We are slowly discovering this beautiful country which will be our home for the foreseeable future… Here are a few pictures taken during the last month cruising around New Zealand. Enjoy!
Almost a month ago we arrived in Nuku Hiva after 30 days at sea. This island is such a special place for many reasons which I will leave for another post.
For the second time in our trip (the first was San Blas) we have very limited access to the Internet, which is making us realize how addicted we are to our smartphones when we do have connection. Instead, we are enjoying the fact of not being connected and making the most of our time here. On the downside, we can’t upload Gaspar’s drawings or blog posts as often as we would like, but we both keep on working to have all ready for when wi-fi is available.
When we talk to other boat people about their journey across the Pacific we hear a lot of different stories. For us, this crossing could be classified as some of the best sailing we have done with Cirrus so far.
I was so happy to leave the hot and stinky anchorage of Las Brisas in Panama City. Although it was good to have access to all the shops and markets, we ended up quite tired of spending time (and money) in this big-mall-like city. We were both looking forward to the simple and beautiful routine of life at sea.
As we sailed away from the Panamian skyline we had to leave way to some big ships coming out of the Canal. The water was full of floating rubbish and we had to take care not to hit anything.
During the first ten days of the crossing the conditions varied from very calm weather to some wind on the face. My dad and our friend Felice sent us the daily forecast, and they insisted that we passed South of the Galapagos islands. To achieve that we did some motorsailing and some proper upwind sailing, hoping to enter the trade wind zone as soon as possible.
Every night there was thunderstorm and lightning, but we got used to it, after all we should be ok inside our aluminium cage. The sea life was abundant, we saw an incredible spectacle of dolphins jumping and hunting and we had fresh fish every day for lunch and dinner. For about five days, we had two birds following us and sleeping on Cirrus.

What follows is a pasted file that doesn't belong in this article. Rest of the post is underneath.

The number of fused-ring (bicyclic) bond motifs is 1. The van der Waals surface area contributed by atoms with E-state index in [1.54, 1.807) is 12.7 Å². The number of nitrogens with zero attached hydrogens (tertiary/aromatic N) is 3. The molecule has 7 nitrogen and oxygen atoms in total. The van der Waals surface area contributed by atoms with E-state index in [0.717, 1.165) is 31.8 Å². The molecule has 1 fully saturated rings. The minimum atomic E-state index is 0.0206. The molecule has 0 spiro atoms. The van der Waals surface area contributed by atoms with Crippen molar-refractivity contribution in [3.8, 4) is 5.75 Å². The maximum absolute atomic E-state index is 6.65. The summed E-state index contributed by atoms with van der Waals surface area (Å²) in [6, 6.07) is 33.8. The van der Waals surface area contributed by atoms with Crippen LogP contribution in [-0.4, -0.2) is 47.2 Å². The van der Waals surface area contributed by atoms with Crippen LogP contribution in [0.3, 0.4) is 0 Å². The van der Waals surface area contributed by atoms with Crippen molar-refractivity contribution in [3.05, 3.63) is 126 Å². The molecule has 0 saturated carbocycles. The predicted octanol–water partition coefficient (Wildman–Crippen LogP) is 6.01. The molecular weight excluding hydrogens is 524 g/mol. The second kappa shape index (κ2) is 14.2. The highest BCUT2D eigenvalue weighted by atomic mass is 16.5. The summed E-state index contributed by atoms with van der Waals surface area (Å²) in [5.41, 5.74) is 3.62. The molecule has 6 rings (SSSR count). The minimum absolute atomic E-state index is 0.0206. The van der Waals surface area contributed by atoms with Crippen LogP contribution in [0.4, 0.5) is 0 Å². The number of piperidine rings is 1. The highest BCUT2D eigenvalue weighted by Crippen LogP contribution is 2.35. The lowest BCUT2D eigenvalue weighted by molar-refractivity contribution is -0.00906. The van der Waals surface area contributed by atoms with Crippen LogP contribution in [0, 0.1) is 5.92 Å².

Following our plan of leaving the Galapagos to startboard before turning southwest, we passed very close to the islands. We had decided not to stop, because we couldn’t afford the 1500 dollars it costs to anchor in there, but ur two bird pets don’t have to pay the mooring fee and so they abandoned us as we got close to the islands.
We crossed the 0° line at night, and celebrated entering the Southern Hemisphere cheering to Cirrus and to Neptune with beers and pancakes.
The wind started to turn to the east at roughly 5° South, and we finally started pointing towards the Marquesas. The forecast we got for the following days couldn’t be more promissing: 15 knots of constant southeasterly wind.
Those tradewind days were the definition of champagne sailing. Cirrus sailed alone at full speed, yet the swell wasn’t too bad and life onboard was quite comfortable, Gaspar even managed to draw some of the storyboards for the comic. The conditions and the pushing current helped us break our record, 163 miles in 24 hours.
We crossed a few boats, many of them fishing and some cargoships. One of the fishing vessels was from Galicia in Spain and I spoke for a while with them by VHF radio. Too bad it was night time, they said that otherwise they would have given us some fish.
To keep entertained we read (Gaspar went through at least 1000 comic books), we played a lot of backgammon, I wrote, we took the noon sight with the sextant once in a while and every evening we had sundowners. The favourite aperitive food was popcorn, although pancakes won the battle once in a while.
As we got further West, the wind started to come more and more from behind. We poled out the jib, but with the increased southern swell the boat became quite rolly. The wind pilot doesn’t handle the spinnaker very well when there are waves, so by day we hand helmed and like that Cirrus was more stable.
I was at the helm when I heard a big bang against the hull. Gaspar came out and as we looked back we saw a small whale swimming away from the boat. I don’t know who got more shocked, the whale or us, as she was probably sleeping when the collision happened. Luckily the rudder and the keel were not hit and after checking that thehull was not damaged we carried on sailing.
During the crossing we had regular contact with four other boats via the satellite phone. One of them were our friends Ben and Margaux on a Moody 425. When we entered the trade wind zone we were 100 miles behind them and after an intense catching up game we finished the crossing 20 miles in front 😎.
Land ahoy! We first saw the small island of Fatu Huku, and then Ua Huka, at sunset. We still had some miles before arriving to our destination and we decided to slow down and get there in the morning.
After an exciting night we saw the stunning landscape of Nuku Hiva at sunrise. It became more and more beautiful as we approached and by the time we dropped the anchor in the bay of Taiohae we were both already in love with this place.